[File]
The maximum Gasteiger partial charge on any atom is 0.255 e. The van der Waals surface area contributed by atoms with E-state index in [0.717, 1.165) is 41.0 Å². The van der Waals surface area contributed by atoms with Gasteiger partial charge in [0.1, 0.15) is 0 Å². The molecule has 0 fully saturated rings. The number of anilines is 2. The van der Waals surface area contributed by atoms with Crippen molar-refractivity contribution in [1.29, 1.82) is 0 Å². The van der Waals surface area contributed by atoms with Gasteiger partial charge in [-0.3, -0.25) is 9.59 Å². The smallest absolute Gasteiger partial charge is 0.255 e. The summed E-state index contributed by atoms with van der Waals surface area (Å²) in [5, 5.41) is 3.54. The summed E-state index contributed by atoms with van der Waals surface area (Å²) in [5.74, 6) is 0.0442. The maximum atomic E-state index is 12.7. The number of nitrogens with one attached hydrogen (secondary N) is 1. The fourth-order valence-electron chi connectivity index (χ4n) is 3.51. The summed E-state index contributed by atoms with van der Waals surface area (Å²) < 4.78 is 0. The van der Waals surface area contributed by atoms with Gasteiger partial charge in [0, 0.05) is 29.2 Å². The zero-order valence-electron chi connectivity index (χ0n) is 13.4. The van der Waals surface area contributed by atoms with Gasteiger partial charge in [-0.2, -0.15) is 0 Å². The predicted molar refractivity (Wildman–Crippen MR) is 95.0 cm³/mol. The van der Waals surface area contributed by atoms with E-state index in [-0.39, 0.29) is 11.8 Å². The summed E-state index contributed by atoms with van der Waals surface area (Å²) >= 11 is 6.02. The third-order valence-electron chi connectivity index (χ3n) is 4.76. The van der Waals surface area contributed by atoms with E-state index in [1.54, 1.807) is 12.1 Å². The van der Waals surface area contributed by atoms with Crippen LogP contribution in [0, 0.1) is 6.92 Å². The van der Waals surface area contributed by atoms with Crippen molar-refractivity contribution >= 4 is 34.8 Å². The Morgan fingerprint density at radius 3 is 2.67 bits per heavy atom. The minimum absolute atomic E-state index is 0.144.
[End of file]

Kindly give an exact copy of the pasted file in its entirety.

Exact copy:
The maximum Gasteiger partial charge on any atom is 0.255 e. The van der Waals surface area contributed by atoms with E-state index in [0.717, 1.165) is 41.0 Å². The van der Waals surface area contributed by atoms with Gasteiger partial charge in [0.1, 0.15) is 0 Å². The molecule has 0 fully saturated rings. The number of anilines is 2. The van der Waals surface area contributed by atoms with Crippen molar-refractivity contribution in [1.29, 1.82) is 0 Å². The van der Waals surface area contributed by atoms with Gasteiger partial charge in [-0.3, -0.25) is 9.59 Å². The smallest absolute Gasteiger partial charge is 0.255 e. The summed E-state index contributed by atoms with van der Waals surface area (Å²) in [5, 5.41) is 3.54. The summed E-state index contributed by atoms with van der Waals surface area (Å²) in [5.74, 6) is 0.0442. The maximum atomic E-state index is 12.7. The number of nitrogens with one attached hydrogen (secondary N) is 1. The fourth-order valence-electron chi connectivity index (χ4n) is 3.51. The summed E-state index contributed by atoms with van der Waals surface area (Å²) < 4.78 is 0. The van der Waals surface area contributed by atoms with Gasteiger partial charge in [0, 0.05) is 29.2 Å². The zero-order valence-electron chi connectivity index (χ0n) is 13.4. The van der Waals surface area contributed by atoms with Gasteiger partial charge in [-0.2, -0.15) is 0 Å². The predicted molar refractivity (Wildman–Crippen MR) is 95.0 cm³/mol. The van der Waals surface area contributed by atoms with E-state index in [-0.39, 0.29) is 11.8 Å². The summed E-state index contributed by atoms with van der Waals surface area (Å²) >= 11 is 6.02. The third-order valence-electron chi connectivity index (χ3n) is 4.76. The van der Waals surface area contributed by atoms with E-state index in [1.54, 1.807) is 12.1 Å². The van der Waals surface area contributed by atoms with Crippen LogP contribution in [0, 0.1) is 6.92 Å². The van der Waals surface area contributed by atoms with Crippen molar-refractivity contribution >= 4 is 34.8 Å². The Morgan fingerprint density at radius 3 is 2.67 bits per heavy atom. The minimum absolute atomic E-state index is 0.144.